# scipy.stats.betabinom#

scipy.stats.betabinom = <scipy.stats._discrete_distns.betabinom_gen object>[source]#

A beta-binomial discrete random variable.

As an instance of the rv_discrete class, betabinom object inherits from it a collection of generic methods (see below for the full list), and completes them with details specific for this particular distribution.

Methods

 rvs(n, a, b, loc=0, size=1, random_state=None) Random variates. pmf(k, n, a, b, loc=0) Probability mass function. logpmf(k, n, a, b, loc=0) Log of the probability mass function. cdf(k, n, a, b, loc=0) Cumulative distribution function. logcdf(k, n, a, b, loc=0) Log of the cumulative distribution function. sf(k, n, a, b, loc=0) Survival function (also defined as 1 - cdf, but sf is sometimes more accurate). logsf(k, n, a, b, loc=0) Log of the survival function. ppf(q, n, a, b, loc=0) Percent point function (inverse of cdf — percentiles). isf(q, n, a, b, loc=0) Inverse survival function (inverse of sf). stats(n, a, b, loc=0, moments=’mv’) Mean(‘m’), variance(‘v’), skew(‘s’), and/or kurtosis(‘k’). entropy(n, a, b, loc=0) (Differential) entropy of the RV. expect(func, args=(n, a, b), loc=0, lb=None, ub=None, conditional=False) Expected value of a function (of one argument) with respect to the distribution. median(n, a, b, loc=0) Median of the distribution. mean(n, a, b, loc=0) Mean of the distribution. var(n, a, b, loc=0) Variance of the distribution. std(n, a, b, loc=0) Standard deviation of the distribution. interval(confidence, n, a, b, loc=0) Confidence interval with equal areas around the median.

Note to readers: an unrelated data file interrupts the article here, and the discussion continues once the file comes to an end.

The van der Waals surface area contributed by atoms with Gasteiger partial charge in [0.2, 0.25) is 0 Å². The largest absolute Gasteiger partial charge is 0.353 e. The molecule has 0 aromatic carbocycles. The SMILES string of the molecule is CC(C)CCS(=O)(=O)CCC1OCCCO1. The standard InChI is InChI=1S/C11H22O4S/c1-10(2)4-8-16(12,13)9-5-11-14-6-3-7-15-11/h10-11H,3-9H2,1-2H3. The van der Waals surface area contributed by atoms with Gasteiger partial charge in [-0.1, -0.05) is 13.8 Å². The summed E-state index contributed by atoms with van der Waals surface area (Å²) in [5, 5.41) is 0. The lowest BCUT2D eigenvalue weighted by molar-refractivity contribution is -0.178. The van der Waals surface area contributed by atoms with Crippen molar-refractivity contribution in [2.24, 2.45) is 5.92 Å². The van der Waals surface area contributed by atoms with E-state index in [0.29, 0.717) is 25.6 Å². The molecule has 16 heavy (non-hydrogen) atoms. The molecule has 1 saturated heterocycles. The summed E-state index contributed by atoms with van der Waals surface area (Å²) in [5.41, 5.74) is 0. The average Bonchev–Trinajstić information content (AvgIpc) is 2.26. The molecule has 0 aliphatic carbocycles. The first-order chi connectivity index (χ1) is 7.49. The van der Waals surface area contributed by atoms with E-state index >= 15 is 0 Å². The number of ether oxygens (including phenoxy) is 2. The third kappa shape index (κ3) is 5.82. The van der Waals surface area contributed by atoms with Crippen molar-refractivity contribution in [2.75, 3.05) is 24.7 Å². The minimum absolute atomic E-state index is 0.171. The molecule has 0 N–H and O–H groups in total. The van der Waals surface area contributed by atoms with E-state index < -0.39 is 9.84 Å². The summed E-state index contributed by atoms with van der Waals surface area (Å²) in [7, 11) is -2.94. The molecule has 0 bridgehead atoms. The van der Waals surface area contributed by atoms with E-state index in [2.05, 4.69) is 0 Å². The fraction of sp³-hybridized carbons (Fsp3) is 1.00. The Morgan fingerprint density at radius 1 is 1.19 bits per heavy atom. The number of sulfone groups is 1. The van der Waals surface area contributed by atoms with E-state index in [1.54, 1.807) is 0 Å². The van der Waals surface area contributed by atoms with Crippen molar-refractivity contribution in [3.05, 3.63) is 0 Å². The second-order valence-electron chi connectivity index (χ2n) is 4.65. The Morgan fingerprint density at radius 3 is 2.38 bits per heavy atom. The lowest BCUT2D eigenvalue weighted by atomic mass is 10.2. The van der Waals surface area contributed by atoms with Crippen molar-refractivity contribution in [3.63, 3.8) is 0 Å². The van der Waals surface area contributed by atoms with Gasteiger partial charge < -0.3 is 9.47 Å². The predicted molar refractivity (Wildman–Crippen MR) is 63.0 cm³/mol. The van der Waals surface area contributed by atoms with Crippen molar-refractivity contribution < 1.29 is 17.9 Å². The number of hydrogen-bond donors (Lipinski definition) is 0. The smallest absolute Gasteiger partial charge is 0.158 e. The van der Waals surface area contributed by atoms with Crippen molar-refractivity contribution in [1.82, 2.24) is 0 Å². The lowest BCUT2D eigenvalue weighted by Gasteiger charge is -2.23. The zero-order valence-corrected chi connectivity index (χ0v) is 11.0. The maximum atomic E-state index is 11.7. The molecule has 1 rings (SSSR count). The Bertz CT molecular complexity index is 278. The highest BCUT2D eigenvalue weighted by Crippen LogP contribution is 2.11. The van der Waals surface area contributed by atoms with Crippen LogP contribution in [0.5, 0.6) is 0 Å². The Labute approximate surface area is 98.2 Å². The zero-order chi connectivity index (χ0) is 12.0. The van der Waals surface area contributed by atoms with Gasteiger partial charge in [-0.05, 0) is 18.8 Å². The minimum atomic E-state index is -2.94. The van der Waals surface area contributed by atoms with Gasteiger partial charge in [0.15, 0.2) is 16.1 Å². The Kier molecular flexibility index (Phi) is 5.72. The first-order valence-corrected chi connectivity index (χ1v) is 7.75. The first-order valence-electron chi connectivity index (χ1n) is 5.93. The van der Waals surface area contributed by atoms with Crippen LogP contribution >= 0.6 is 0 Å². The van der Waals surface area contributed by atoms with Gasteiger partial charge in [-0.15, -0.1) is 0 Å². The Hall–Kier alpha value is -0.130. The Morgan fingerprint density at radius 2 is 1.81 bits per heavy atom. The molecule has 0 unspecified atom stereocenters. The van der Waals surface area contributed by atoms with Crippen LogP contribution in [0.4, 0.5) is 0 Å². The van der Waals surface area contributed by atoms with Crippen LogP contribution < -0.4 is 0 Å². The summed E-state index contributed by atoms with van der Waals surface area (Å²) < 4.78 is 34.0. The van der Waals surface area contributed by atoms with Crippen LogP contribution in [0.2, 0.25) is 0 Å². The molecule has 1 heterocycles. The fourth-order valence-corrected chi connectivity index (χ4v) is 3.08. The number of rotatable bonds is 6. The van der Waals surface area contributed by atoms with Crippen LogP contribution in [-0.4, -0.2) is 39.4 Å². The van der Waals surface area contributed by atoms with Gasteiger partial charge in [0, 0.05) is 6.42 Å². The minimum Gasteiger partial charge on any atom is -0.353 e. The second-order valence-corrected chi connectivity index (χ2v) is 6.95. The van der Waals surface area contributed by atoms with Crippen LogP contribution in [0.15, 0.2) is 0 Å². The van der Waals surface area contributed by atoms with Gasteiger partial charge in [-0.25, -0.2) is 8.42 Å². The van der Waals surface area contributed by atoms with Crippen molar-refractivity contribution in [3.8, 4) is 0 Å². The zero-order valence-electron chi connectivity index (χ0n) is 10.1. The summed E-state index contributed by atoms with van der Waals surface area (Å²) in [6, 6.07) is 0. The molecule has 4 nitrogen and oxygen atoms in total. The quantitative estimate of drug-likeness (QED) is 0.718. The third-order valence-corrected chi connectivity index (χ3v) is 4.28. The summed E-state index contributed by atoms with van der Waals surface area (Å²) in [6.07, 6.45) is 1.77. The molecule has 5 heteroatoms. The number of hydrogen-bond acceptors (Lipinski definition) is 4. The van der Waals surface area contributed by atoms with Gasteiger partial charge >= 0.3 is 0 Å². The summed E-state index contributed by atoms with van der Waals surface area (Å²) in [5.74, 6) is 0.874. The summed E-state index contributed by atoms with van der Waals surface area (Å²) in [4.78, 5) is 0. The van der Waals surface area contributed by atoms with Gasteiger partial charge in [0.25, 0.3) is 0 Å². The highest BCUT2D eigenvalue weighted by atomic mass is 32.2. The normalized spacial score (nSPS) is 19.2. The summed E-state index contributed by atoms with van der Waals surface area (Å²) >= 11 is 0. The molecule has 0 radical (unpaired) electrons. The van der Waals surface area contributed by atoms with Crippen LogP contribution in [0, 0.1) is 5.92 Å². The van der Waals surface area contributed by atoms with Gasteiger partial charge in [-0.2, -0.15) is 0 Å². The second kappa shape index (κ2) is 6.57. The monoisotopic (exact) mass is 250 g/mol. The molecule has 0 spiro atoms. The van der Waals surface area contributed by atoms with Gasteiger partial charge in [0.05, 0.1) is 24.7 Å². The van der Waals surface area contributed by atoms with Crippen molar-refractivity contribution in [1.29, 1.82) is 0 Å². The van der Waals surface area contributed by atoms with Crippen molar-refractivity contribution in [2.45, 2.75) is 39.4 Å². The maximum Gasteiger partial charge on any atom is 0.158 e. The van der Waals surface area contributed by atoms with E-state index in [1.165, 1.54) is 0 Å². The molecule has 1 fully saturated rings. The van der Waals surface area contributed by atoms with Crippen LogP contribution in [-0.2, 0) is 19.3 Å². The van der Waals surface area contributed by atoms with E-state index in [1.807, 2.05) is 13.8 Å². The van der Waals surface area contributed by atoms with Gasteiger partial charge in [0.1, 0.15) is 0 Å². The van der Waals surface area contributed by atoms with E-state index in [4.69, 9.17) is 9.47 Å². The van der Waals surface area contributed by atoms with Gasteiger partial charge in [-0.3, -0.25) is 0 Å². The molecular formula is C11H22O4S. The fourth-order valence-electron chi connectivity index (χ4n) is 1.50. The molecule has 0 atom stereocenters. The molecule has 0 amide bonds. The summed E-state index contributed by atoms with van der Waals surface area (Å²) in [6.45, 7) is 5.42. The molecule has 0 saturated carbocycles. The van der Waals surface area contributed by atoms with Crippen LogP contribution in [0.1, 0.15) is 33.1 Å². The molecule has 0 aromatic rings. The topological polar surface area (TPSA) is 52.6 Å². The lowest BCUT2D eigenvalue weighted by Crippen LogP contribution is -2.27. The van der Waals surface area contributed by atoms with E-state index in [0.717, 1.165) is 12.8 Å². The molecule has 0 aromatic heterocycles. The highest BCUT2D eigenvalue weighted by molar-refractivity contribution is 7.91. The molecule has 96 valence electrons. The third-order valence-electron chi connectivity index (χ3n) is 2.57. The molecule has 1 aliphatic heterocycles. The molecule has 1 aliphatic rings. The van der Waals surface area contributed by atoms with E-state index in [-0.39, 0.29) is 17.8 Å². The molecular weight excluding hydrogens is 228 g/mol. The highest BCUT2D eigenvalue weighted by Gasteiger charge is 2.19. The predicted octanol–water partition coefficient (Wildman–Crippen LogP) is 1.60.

Notes

The beta-binomial distribution is a binomial distribution with a probability of success p that follows a beta distribution.

The probability mass function for betabinom is:

$f(k) = \binom{n}{k} \frac{B(k + a, n - k + b)}{B(a, b)}$

for $$k \in \{0, 1, \dots, n\}$$, $$n \geq 0$$, $$a > 0$$, $$b > 0$$, where $$B(a, b)$$ is the beta function.

betabinom takes $$n$$, $$a$$, and $$b$$ as shape parameters.

References

The probability mass function above is defined in the “standardized” form. To shift distribution use the loc parameter. Specifically, betabinom.pmf(k, n, a, b, loc) is identically equivalent to betabinom.pmf(k - loc, n, a, b).

Examples

>>> import numpy as np
>>> from scipy.stats import betabinom
>>> import matplotlib.pyplot as plt
>>> fig, ax = plt.subplots(1, 1)


Calculate the first four moments:

>>> n, a, b = 5, 2.3, 0.63
>>> mean, var, skew, kurt = betabinom.stats(n, a, b, moments='mvsk')


Display the probability mass function (pmf):

>>> x = np.arange(betabinom.ppf(0.01, n, a, b),
...               betabinom.ppf(0.99, n, a, b))
>>> ax.plot(x, betabinom.pmf(x, n, a, b), 'bo', ms=8, label='betabinom pmf')
>>> ax.vlines(x, 0, betabinom.pmf(x, n, a, b), colors='b', lw=5, alpha=0.5)


Alternatively, the distribution object can be called (as a function) to fix the shape and location. This returns a “frozen” RV object holding the given parameters fixed.

Freeze the distribution and display the frozen pmf:

>>> rv = betabinom(n, a, b)
>>> ax.vlines(x, 0, rv.pmf(x), colors='k', linestyles='-', lw=1,
...         label='frozen pmf')
>>> ax.legend(loc='best', frameon=False)
>>> plt.show()


Check accuracy of cdf and ppf:

>>> prob = betabinom.cdf(x, n, a, b)
>>> np.allclose(x, betabinom.ppf(prob, n, a, b))
True


Generate random numbers:

>>> r = betabinom.rvs(n, a, b, size=1000)